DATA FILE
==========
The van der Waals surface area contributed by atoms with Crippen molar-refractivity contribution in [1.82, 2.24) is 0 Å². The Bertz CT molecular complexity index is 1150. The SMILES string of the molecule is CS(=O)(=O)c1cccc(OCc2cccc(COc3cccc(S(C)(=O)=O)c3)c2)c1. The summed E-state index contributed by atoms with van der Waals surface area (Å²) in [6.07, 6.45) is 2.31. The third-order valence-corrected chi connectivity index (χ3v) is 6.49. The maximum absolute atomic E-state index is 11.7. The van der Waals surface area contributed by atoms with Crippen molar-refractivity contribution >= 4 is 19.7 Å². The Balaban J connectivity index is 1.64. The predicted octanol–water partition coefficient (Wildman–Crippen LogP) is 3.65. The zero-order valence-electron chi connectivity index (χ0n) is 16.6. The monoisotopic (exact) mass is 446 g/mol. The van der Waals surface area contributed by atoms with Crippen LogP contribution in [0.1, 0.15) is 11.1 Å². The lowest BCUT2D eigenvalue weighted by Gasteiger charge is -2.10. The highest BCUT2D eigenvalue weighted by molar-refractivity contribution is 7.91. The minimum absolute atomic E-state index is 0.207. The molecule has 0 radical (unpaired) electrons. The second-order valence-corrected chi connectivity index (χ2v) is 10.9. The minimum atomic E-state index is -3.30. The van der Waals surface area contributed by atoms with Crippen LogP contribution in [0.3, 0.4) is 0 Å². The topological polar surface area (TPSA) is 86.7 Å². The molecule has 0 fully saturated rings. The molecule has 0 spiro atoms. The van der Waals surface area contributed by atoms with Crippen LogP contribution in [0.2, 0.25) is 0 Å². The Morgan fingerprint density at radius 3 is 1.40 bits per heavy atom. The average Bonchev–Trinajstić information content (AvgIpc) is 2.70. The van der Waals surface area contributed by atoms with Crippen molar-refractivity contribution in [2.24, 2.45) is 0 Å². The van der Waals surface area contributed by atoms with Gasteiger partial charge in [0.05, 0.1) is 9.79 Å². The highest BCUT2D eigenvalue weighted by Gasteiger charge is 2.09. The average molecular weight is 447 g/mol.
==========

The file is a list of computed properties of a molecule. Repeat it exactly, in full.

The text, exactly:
The van der Waals surface area contributed by atoms with Crippen molar-refractivity contribution in [1.82, 2.24) is 0 Å². The Bertz CT molecular complexity index is 1150. The SMILES string of the molecule is CS(=O)(=O)c1cccc(OCc2cccc(COc3cccc(S(C)(=O)=O)c3)c2)c1. The summed E-state index contributed by atoms with van der Waals surface area (Å²) in [6.07, 6.45) is 2.31. The third-order valence-corrected chi connectivity index (χ3v) is 6.49. The maximum absolute atomic E-state index is 11.7. The van der Waals surface area contributed by atoms with Crippen molar-refractivity contribution >= 4 is 19.7 Å². The Balaban J connectivity index is 1.64. The predicted octanol–water partition coefficient (Wildman–Crippen LogP) is 3.65. The zero-order valence-electron chi connectivity index (χ0n) is 16.6. The monoisotopic (exact) mass is 446 g/mol. The van der Waals surface area contributed by atoms with Crippen LogP contribution in [0.1, 0.15) is 11.1 Å². The lowest BCUT2D eigenvalue weighted by Gasteiger charge is -2.10. The highest BCUT2D eigenvalue weighted by molar-refractivity contribution is 7.91. The minimum absolute atomic E-state index is 0.207. The molecule has 0 radical (unpaired) electrons. The second-order valence-corrected chi connectivity index (χ2v) is 10.9. The minimum atomic E-state index is -3.30. The van der Waals surface area contributed by atoms with Crippen LogP contribution in [0.3, 0.4) is 0 Å². The topological polar surface area (TPSA) is 86.7 Å². The molecule has 0 fully saturated rings. The molecule has 0 spiro atoms. The van der Waals surface area contributed by atoms with Crippen LogP contribution in [0.2, 0.25) is 0 Å². The Morgan fingerprint density at radius 3 is 1.40 bits per heavy atom. The average Bonchev–Trinajstić information content (AvgIpc) is 2.70. The van der Waals surface area contributed by atoms with Crippen molar-refractivity contribution in [2.24, 2.45) is 0 Å². The van der Waals surface area contributed by atoms with Gasteiger partial charge in [0.05, 0.1) is 9.79 Å². The highest BCUT2D eigenvalue weighted by Gasteiger charge is 2.09. The average molecular weight is 447 g/mol.